PM should resign : Chavalit

Former prime minister Chavalit Yongchaiyudh proposed on Friday that Samak Sundaravej resign as the head of government as a way to help end the ongoing political deadlock that was threatening to turn violent.

Chavalit said the government now has three options to get out of the impasse - dissolve the House for a snap election, allow the Democrat Party to form a new government with the resignation of the prime minister, and bring the opposition party into a new coalition government.

In 1997, following the economic crash, Chavalit stepped down as prime minister and allowed the opposition to form a government.

Chavalit warned that the march by the People's Alliance for Democracy might trigger an uprising unless the government sends out a clear signal to mend fences with opponents. Should the situation deteriorate into violence, only a coup could restore normalcy, he said.

Democrat Party deputy secretary general Theptai Senpong expressed support for Chavalit's idea, saying it reflected his sincerity towards the country.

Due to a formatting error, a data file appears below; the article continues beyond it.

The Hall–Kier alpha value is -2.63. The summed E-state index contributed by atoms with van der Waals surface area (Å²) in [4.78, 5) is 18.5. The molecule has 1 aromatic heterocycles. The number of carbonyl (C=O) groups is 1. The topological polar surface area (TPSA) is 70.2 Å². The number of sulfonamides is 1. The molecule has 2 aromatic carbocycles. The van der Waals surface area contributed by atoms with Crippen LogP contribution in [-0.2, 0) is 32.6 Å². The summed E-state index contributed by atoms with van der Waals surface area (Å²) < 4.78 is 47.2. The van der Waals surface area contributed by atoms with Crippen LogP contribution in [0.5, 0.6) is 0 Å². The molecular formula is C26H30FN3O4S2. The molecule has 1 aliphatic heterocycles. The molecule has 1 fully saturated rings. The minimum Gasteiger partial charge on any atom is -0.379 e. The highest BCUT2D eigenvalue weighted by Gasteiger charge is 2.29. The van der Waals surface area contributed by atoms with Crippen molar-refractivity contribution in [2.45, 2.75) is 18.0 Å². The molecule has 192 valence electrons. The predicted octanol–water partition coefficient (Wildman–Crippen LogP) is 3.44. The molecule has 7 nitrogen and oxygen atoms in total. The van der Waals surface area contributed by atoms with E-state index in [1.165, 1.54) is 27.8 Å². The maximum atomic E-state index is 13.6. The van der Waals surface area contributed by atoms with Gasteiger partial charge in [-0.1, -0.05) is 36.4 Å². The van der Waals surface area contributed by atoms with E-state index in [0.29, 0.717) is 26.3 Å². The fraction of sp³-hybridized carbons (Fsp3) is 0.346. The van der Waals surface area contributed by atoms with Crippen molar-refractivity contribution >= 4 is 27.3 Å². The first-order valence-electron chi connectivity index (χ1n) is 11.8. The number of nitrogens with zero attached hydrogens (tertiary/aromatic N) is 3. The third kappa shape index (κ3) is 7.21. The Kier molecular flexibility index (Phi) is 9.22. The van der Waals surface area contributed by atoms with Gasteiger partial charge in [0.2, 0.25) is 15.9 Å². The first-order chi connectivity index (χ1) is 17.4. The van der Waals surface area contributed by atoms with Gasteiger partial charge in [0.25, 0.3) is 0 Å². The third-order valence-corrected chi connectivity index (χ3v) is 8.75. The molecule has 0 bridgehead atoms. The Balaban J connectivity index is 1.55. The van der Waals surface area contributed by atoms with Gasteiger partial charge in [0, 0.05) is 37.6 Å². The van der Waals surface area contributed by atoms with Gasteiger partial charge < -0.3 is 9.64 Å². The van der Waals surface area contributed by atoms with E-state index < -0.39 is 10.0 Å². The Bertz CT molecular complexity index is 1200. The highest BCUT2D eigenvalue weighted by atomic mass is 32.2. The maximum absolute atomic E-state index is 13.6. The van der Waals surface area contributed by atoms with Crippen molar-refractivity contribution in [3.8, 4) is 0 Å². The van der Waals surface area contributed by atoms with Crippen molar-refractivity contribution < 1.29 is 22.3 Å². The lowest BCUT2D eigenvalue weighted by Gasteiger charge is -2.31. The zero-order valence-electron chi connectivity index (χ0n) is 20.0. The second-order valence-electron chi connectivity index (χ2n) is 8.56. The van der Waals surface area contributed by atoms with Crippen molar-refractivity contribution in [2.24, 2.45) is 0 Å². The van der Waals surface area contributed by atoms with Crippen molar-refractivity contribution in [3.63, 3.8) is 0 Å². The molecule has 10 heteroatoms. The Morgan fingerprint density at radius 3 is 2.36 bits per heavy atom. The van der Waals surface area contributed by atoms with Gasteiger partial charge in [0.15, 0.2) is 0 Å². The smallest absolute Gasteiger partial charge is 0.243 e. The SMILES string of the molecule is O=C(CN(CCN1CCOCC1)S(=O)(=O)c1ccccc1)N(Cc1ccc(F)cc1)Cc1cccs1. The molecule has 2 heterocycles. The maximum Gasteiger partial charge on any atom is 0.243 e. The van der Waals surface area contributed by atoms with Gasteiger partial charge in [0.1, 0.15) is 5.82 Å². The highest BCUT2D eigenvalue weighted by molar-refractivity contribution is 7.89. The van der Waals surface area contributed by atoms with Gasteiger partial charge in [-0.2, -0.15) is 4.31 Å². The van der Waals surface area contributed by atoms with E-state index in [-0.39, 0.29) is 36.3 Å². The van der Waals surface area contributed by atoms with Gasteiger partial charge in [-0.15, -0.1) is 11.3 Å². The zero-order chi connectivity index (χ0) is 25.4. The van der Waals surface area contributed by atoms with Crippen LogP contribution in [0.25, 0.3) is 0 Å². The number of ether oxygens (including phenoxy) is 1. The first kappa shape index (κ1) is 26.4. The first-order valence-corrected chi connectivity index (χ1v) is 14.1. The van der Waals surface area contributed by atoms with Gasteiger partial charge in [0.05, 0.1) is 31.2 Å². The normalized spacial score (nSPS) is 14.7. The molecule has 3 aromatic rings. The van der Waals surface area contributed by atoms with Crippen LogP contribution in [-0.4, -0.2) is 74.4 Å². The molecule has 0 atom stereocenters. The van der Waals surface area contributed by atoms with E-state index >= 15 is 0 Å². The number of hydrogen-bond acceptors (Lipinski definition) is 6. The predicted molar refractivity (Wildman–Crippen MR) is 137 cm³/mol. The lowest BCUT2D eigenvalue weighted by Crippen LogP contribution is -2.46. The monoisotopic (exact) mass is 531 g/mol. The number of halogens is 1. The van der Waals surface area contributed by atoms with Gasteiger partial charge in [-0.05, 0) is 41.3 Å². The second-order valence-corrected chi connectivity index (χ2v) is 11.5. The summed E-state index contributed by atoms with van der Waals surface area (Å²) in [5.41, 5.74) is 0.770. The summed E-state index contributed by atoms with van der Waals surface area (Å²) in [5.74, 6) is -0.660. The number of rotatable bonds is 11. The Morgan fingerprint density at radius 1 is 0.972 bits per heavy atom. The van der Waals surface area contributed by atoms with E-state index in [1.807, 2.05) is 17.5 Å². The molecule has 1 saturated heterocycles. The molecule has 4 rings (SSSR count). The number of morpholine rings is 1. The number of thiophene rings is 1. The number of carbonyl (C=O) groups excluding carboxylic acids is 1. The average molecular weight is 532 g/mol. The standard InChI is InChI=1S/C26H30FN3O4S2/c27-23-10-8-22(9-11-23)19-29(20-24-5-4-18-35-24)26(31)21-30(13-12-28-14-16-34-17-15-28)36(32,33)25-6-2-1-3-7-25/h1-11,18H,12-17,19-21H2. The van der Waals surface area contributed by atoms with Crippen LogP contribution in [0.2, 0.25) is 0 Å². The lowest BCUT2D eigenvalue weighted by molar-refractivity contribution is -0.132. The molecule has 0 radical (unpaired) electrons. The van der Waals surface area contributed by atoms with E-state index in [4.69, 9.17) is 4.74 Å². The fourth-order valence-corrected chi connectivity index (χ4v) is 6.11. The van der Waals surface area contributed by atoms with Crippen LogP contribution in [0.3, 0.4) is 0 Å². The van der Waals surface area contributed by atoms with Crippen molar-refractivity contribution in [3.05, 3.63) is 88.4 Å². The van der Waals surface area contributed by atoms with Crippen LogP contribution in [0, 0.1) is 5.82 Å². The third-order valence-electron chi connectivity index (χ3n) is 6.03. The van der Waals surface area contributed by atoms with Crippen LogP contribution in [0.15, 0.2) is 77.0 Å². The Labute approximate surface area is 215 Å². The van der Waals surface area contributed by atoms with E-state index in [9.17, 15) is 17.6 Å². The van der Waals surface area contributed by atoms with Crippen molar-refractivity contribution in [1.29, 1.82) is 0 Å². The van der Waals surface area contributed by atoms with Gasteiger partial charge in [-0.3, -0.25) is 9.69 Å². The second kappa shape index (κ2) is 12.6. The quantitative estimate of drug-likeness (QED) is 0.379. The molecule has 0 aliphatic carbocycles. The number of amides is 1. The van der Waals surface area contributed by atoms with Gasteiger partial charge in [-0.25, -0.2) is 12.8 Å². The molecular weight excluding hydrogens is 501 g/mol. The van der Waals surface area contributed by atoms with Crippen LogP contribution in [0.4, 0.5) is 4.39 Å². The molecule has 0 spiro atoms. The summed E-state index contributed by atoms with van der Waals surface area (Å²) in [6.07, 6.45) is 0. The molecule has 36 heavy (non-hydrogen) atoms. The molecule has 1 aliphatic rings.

"When he was prime minister, Chavalit resigned to show his spirit when the country was in crisis and allowed the opposition to form a new government," he said.

However, Chavalit's proposal was rejected as "premature" by Foreign Minister Noppadon Pattama and Kanchana Silpaarcha, deputy leader of the coalition Chart Thai Party.

"It's not time now. We should wait and see how the protest by the People's Alliance for Democracy will turn. The government and police are confident the situation can be kept under control," Kanchana said.

"After the prime minister resigns, who will replace him? General Chavalit?" she asked.

Noppadon, also an executive member of the ruling People Power Party, expressed disagreement to Chavalit's proposal, saying the government had been in office for just four months and had not been involved in any corruption.

"The government won the support from voters so it has the legitimacy to be in office. The current political problem is caused by some groups of people who do not respect the rules. They do not accept people who have been elected by voters," Noppadon said.

"The government can still function. It has the majority in Parliament," he said.

Meanwhile, deputy government spokesman Nattawut Saikua said the prime minister would remain in office and had no intention of stepping down.

"This elected government under His Majesty the King insists we have no desire to use violence against the protesters," he said.

The Nation